“In the summer of 1957, a Baptist preacher in the segregated South issued a series of fiery sermons denouncing the laziness, promiscuity, criminality, drunkenness, slovenliness, and ignorance of Negroes,” says Thaddeus Russell; from the book A Renegade History of the United States. “He suggested that blacks were ‘thinking about sex’ every time they walked down the street. They were too violent. They didn’t bathe properly. And their music, which was invading homes all over America, ‘plunges men’s minds into degrading and immoral depths.’”
In the introduction his book, Russell informs the reader that his book is “about the fight that political philosophers have always identified as the central conflict in human history; that between the individual and society.” He goes on to say that the founding of the United States “simply began the war [between pleasure and discipline] that continues today.”
We recently reviewed a book about the Founding Fathers and the weeks leading up to July 2, 1776. What struck this reviewer was that the founders were the rich elite of the times. Can you imagine the outcry if Warren Buffett, Bill Gates, Ross Perot, and the other richest people of today overtly attempted to change our government? [I know they do, but it appears they don’t want it on the front page headlines.] What was going on in 1776 with the common “man-on-the-street”? What kind of life did that person enjoy? Russell agrees with John Adams that “probably most inhabitants of early American cities were corrupt and depraved.” And it’s Russell’s conclusion that we owe much of our individual personal liberties to the drunkards, laggards, prostitutes, pirates, slaves, and other renegades of the past.
A Renegade History of the United States is filled with ironies and none more significant than the fact that the thing that would make men give up their own freedom and still believe they were free was self-rule. The Founding Fathers took advantage of the knowledge that democracy is the enemy of personal freedom and once free of British rule, began a concerted effort to swing the pendulum back towards a severe, Victorian moral code. They got laws passed to support their efforts such as divorce laws in Georgia in 1802. According to the great state of Georgia, “…the republic is deeply interested in the private business of it’s citizens.” This was America? No wonder renegades revolted!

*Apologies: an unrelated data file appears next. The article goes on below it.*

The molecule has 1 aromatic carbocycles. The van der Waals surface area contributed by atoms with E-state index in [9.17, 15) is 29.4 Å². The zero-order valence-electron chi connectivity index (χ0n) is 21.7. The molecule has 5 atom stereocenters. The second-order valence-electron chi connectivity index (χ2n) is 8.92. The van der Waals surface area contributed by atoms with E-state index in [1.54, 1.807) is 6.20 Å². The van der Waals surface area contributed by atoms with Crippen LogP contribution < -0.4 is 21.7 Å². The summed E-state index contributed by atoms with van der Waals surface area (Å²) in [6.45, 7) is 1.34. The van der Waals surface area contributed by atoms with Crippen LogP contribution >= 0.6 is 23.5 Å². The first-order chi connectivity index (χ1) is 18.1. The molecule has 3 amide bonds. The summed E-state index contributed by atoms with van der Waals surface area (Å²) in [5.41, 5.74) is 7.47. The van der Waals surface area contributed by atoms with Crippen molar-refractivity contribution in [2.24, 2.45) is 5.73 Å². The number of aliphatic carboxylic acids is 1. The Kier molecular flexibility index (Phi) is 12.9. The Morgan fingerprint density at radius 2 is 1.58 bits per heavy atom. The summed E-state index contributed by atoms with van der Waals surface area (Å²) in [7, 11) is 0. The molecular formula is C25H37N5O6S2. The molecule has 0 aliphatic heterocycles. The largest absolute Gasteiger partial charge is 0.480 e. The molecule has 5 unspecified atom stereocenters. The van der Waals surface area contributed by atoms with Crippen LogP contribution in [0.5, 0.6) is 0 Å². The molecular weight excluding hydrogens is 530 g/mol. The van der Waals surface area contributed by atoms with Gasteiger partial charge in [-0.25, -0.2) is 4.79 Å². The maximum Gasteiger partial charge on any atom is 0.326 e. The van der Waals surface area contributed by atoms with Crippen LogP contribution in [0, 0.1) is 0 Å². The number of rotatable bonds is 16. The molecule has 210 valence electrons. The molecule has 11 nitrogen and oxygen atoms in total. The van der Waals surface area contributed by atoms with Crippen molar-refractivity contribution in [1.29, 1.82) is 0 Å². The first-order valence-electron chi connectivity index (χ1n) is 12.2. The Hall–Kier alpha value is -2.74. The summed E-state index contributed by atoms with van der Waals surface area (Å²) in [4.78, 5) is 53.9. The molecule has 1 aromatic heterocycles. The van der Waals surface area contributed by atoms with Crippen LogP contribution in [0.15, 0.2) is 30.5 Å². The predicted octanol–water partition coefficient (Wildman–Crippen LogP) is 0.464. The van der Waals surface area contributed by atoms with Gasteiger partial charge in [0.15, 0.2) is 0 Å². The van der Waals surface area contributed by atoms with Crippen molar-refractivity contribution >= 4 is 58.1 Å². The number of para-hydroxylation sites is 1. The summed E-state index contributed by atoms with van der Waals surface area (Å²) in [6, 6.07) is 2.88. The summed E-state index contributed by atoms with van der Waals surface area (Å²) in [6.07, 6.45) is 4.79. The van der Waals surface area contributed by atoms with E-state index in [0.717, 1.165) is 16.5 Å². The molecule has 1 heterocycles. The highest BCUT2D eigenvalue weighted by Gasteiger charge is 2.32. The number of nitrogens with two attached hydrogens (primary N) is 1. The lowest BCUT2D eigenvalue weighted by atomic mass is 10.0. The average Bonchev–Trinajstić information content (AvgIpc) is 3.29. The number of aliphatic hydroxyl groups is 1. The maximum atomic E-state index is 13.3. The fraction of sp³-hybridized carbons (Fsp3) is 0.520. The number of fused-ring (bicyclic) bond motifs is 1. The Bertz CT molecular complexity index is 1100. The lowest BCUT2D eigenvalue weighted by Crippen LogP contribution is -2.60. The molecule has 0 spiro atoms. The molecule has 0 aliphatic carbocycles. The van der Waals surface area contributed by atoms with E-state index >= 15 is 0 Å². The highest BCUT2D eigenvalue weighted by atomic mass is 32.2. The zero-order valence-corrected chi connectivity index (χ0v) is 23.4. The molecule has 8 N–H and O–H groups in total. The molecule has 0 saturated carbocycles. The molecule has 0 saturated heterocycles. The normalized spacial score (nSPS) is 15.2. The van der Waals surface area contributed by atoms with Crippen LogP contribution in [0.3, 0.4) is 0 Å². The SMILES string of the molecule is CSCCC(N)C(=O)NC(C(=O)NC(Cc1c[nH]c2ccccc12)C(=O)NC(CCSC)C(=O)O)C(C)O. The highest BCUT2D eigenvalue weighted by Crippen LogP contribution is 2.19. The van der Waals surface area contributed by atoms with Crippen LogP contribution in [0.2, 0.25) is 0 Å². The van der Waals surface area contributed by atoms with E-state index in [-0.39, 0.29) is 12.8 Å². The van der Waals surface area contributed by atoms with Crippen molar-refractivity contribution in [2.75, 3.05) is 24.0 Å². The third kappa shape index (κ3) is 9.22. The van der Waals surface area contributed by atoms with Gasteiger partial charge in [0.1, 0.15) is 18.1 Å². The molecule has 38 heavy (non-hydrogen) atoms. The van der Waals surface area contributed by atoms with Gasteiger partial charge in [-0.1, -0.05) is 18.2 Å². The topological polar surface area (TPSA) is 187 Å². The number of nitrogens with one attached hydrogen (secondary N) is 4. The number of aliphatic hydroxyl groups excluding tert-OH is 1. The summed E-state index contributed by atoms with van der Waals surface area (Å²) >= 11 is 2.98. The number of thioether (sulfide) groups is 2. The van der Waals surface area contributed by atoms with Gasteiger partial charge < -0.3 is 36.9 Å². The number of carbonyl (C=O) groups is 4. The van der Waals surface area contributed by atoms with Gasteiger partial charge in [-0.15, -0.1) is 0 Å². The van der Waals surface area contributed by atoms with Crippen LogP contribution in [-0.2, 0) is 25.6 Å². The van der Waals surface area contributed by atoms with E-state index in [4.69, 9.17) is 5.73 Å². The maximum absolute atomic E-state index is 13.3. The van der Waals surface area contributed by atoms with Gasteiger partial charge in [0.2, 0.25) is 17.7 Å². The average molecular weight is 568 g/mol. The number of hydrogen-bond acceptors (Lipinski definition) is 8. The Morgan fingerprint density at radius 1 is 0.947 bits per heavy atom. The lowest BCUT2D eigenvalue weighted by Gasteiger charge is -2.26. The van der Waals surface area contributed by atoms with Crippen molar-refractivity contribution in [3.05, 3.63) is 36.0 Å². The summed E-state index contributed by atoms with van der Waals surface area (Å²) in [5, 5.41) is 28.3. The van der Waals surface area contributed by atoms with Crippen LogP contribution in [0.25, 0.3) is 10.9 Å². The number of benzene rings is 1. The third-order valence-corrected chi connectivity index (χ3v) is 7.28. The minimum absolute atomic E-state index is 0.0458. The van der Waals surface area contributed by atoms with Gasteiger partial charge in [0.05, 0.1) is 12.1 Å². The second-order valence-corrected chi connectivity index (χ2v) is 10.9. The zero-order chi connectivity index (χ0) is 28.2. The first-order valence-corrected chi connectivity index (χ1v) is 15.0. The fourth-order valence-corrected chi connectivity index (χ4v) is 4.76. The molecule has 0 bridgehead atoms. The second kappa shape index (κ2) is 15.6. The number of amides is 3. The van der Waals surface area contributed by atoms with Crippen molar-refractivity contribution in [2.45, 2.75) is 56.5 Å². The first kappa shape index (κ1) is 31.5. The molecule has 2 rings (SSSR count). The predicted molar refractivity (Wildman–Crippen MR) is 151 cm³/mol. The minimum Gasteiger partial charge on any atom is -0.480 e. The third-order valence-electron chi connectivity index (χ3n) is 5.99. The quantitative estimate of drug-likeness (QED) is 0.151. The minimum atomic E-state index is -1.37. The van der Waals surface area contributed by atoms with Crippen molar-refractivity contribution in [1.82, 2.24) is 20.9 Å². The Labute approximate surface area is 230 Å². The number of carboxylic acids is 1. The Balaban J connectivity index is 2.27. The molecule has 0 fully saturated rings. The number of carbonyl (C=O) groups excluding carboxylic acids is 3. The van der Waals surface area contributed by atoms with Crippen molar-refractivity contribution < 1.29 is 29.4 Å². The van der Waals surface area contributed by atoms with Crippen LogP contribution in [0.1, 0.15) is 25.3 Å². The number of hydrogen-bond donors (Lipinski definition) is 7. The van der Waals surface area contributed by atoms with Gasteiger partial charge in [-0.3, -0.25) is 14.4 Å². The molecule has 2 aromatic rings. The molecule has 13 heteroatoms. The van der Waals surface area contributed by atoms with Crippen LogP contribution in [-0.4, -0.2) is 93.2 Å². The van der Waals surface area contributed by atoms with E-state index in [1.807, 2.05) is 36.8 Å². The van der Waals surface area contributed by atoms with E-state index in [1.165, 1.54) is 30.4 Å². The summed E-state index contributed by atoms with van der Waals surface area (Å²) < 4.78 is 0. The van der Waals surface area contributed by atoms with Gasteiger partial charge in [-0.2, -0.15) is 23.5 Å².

After an introductory chapter, the second and third chapters are, “The Freedom of Slavery” and “The Slavery of Freedom”. Old research is presented pointing out how many of the slaves missed the plantation and didn’t enjoy freedom after the Civil War. Evidence is presented to show how many of the efforts of the government and civil leaders were ineffective against the renegades. Oh, and that preacher in 1957? None other than Martin Luther King, Jr. According to Russell, “the immoral black people [King] denounced did more to destroy segregation than did the civil rights movement.”
In addition to all the irony that Russell exposes, another important aspect explored is that of connections. Specifically, Russell credits slaves with many of our freedoms such as dancing and music, whores with women’s rights, working class women with the creation of the weekend,
consumerism, and FUN. Russell also credits jazz, legal alcohol, gay and lesbian liberation, and much of the entertainment business to organized crime (which was so much better than the dis-organized crime we have today).
Rather than avoid the politically incorrect topics as do many of his peers, Dr. Russell, the renegade historian, boldly addresses taboos, stereotypes, and prejudices against minorities and immigrants (especially Jews and Italians). He discusses their origins and how they influenced the renegades and helped them succeed in giving us many of our “personal liberty” freedoms we enjoy today. Should the government care what you do alone at home in the dark? If you think not, then thank a renegade!
A Renegade History of the United States is set for a September 28, 2010 release by Free Press, an affiliate of Simon and Schuster, Inc.Powered by Sidelines